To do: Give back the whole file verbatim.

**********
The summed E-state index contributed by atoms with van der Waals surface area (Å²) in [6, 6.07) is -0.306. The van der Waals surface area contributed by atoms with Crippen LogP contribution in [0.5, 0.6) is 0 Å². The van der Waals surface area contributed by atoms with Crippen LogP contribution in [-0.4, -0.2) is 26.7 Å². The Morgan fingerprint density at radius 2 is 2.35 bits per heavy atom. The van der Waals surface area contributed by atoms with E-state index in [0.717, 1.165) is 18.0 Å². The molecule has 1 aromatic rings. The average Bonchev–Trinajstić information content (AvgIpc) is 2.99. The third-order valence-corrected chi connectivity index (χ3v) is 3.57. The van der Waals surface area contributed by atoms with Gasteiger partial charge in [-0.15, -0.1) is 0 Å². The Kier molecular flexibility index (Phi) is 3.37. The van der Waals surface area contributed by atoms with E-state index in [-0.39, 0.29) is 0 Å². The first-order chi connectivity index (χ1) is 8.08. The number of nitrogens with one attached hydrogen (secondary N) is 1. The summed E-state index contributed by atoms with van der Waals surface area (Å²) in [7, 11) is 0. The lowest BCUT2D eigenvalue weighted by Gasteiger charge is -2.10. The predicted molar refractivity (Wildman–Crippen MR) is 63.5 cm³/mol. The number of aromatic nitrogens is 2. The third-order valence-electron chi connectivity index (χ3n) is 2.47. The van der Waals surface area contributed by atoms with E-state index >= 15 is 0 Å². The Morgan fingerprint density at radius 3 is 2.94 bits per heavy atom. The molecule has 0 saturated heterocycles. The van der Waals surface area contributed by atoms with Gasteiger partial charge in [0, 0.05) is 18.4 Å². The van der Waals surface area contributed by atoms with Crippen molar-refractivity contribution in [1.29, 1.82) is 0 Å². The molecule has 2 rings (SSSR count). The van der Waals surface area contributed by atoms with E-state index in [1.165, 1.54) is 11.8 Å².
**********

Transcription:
The summed E-state index contributed by atoms with van der Waals surface area (Å²) in [6, 6.07) is -0.306. The van der Waals surface area contributed by atoms with Crippen LogP contribution in [0.5, 0.6) is 0 Å². The van der Waals surface area contributed by atoms with Crippen LogP contribution in [-0.4, -0.2) is 26.7 Å². The Morgan fingerprint density at radius 2 is 2.35 bits per heavy atom. The van der Waals surface area contributed by atoms with E-state index in [0.717, 1.165) is 18.0 Å². The molecule has 1 aromatic rings. The average Bonchev–Trinajstić information content (AvgIpc) is 2.99. The third-order valence-corrected chi connectivity index (χ3v) is 3.57. The van der Waals surface area contributed by atoms with Gasteiger partial charge in [-0.15, -0.1) is 0 Å². The Kier molecular flexibility index (Phi) is 3.37. The van der Waals surface area contributed by atoms with E-state index in [-0.39, 0.29) is 0 Å². The first-order chi connectivity index (χ1) is 8.08. The number of nitrogens with one attached hydrogen (secondary N) is 1. The summed E-state index contributed by atoms with van der Waals surface area (Å²) in [7, 11) is 0. The lowest BCUT2D eigenvalue weighted by Gasteiger charge is -2.10. The predicted molar refractivity (Wildman–Crippen MR) is 63.5 cm³/mol. The number of aromatic nitrogens is 2. The third-order valence-electron chi connectivity index (χ3n) is 2.47. The van der Waals surface area contributed by atoms with E-state index >= 15 is 0 Å². The Morgan fingerprint density at radius 3 is 2.94 bits per heavy atom. The molecule has 0 saturated heterocycles. The van der Waals surface area contributed by atoms with Gasteiger partial charge in [0, 0.05) is 18.4 Å². The van der Waals surface area contributed by atoms with Crippen molar-refractivity contribution in [1.29, 1.82) is 0 Å². The molecule has 2 rings (SSSR count). The van der Waals surface area contributed by atoms with E-state index in [1.165, 1.54) is 11.8 Å².